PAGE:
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Quote:
Originally Posted by Lee Berger View Post
Juan,
What editing software are you using. If it's Final Cut Pro, I have a workflow that produces excellent down conversions.
Iam using Final cut studio 5.14, but I think I will use the Final cut 6 that is pretty much the same, please let me know the workflow thanks
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Old December 9th, 2007, 10:42 AM   #9
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Quote:
Originally Posted by Michael MK Siu View Post
Dear Juan,

We have been shooting with the V1P and needed to provide masters in SD (digi Beta, or DV depending on projects). We've been editing with HDV all the way, outputting back to HDV tape, and then do a tape dub from HDV to SD (digi Beta, DV).

Our methods allow us to maintain a "HD master", but is more time consuming. As the outputting becomes a two step process.

Although you will need to consider that this will only provide a 16:9 output. If you need a 4:3 output, the tape dub method won't work for you and you'll likely have to do a down conversion (with pan / scan) and then go straight to a SD tape.

Another consideration is that editing HDV seems more processor / RAM intensive than straight DV or even uncompressed SD (though uncompressed SD require much much more disk space).

Cheers,
MK

P.S. Lee, I'd be interested in learning what your down-conversion workflow is. Do you mind sharing it here?
---
[www.dvshortfilms.com]
[www.mksiu.com]
Sorry, maybe the question sound S**, but how do you do the tape dubbing, Iam newbie in that. You just put the HDV tape in the VTR or HDV cam and how do you do the SD copy Sorry about that. I saw the clips that you have in the wep page and their are greats.
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Old December 9th, 2007, 10:47 AM   #10
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Quote:
Originally Posted by Lee Berger View Post
Sure. Final Cut Studio 2.x is supposed to down scale HDV by simply placing the clips on an SD timeline. This yields disappointing results exhibiting a great deal of aliasing (regardless of the timeline codec). I have discovered that Apple Compressor does a much better job of down converting in both wide screen and letterbox. See the attached images for a comparison (notice aliasing in his hat in the second image).

Here are two work flows

1. Edit the sequence in native HDV and export the program in the native codec (no re-compression). Then bring the exported HDV movie into Compressor for down conversion and final output. Please note that the exported timeline must be a self-contained movie. HDV does not support "by reference" exports.

or

2. Bring the captured HDV clips into compressor and batch process to SD, then edit in SD.


So, what you told us, is that edit in 1080i/60, when the edit is ready use export QT movie and then go to compressor and use exactly which one sd down convertion, my final project will be a 1hr dvd on DVD pro, please let me know thanks , I just forgot I will use tapes to capture the video and also for back up a FS-4pro hd 80GB that capture the video in Quick time 1080i/60 is that HELP?.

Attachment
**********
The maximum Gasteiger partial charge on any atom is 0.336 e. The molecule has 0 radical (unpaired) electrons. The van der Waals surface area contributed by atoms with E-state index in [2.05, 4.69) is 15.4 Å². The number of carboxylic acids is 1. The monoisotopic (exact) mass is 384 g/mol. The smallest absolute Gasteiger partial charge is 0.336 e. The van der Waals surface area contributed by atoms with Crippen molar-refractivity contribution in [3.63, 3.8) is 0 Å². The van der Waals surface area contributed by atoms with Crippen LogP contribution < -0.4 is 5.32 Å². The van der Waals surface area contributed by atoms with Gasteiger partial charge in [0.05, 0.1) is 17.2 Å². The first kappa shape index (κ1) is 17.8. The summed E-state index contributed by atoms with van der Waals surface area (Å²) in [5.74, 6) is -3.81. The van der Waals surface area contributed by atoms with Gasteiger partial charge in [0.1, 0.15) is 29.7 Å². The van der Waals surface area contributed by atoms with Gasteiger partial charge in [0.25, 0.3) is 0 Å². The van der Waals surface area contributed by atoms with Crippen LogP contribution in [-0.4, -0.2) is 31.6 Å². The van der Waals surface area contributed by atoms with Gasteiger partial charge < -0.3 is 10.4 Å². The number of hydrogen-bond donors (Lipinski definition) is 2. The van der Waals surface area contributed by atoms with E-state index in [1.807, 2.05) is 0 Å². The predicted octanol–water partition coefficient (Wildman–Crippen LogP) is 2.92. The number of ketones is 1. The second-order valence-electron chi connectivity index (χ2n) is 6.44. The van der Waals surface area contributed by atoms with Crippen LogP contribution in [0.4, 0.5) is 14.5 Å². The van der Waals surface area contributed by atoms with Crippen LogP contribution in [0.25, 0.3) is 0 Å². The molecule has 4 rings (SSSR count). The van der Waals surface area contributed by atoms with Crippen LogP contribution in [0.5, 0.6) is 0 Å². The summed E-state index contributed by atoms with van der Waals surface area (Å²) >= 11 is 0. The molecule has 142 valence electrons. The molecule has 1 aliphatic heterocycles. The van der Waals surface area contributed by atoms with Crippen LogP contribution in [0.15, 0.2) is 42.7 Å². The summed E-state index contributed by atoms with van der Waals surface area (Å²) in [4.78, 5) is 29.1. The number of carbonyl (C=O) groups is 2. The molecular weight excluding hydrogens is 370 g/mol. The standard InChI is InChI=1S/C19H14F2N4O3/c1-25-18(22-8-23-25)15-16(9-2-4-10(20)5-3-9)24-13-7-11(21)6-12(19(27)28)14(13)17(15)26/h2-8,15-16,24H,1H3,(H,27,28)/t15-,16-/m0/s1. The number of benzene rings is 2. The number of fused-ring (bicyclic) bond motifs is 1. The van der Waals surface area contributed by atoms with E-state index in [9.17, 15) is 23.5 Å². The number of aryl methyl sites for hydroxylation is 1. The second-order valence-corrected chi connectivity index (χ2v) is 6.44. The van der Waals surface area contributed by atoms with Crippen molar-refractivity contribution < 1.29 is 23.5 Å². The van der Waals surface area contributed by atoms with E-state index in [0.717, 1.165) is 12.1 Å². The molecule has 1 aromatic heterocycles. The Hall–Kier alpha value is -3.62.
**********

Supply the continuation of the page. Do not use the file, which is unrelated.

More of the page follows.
Last edited by Juan Camara; December 9th, 2007 at 11:05 AM. Reason: miss information
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Old December 9th, 2007, 01:13 PM   #11
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Originally Posted by Juan Camara View Post
So, what you told us, is that edit in 1080i/60, when the edit is ready use export QT movie and then go to compressor and use exactly which one sd down convertion,
Yes. One is for 3:4 letterbox and the other for 16:9 anamorophic. For DVD you need to use an MPEG2 setting in Compressor. Attached is a droplet for 4:3 letterbox. If you want 16:9 edit the droplet. Go to Encoder Setting, Video Format Tab and change to 16:9. Then go to the Filters Setting and uncheck Letterbox. If you go 16:9 it will be anamorphic and appear squeezed on televisions that don't have a 16:9 display setting.

I haven't quite figured out how to do an edge crop from 16:9 to 3:4 in Compressor.
Attached Files
File Type: zip MPEG 2 letterbox.zip (604.6 KB, 244 views)
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Old April 11th, 2008, 09:08 AM   #12
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droplet

Thanks for the droplet. I try dragging a clip to the droplet and nothing happens. This is the first time I've tried to use a droplet. What am I doing wrong?
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Old April 11th, 2008, 09:51 AM   #13
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I just tested it and you should be able to drag the clip to the droplet. What type of clip are you trying to encode?
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Old April 11th, 2008, 10:23 AM   #14
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It's an HDV clip. Could the problem be I do not have the latest version of Compressor?

I've been trying to create my own compression scheme for HDV to DV letterboxed, but so far all my clips end up being squeezed and filling the entire 720 X 480 frame. It would be wonderful to know what to change to get unsqueezed letterbox, then I wouldn't need the droplet anyway. Just a thought. Thanks for trying to help!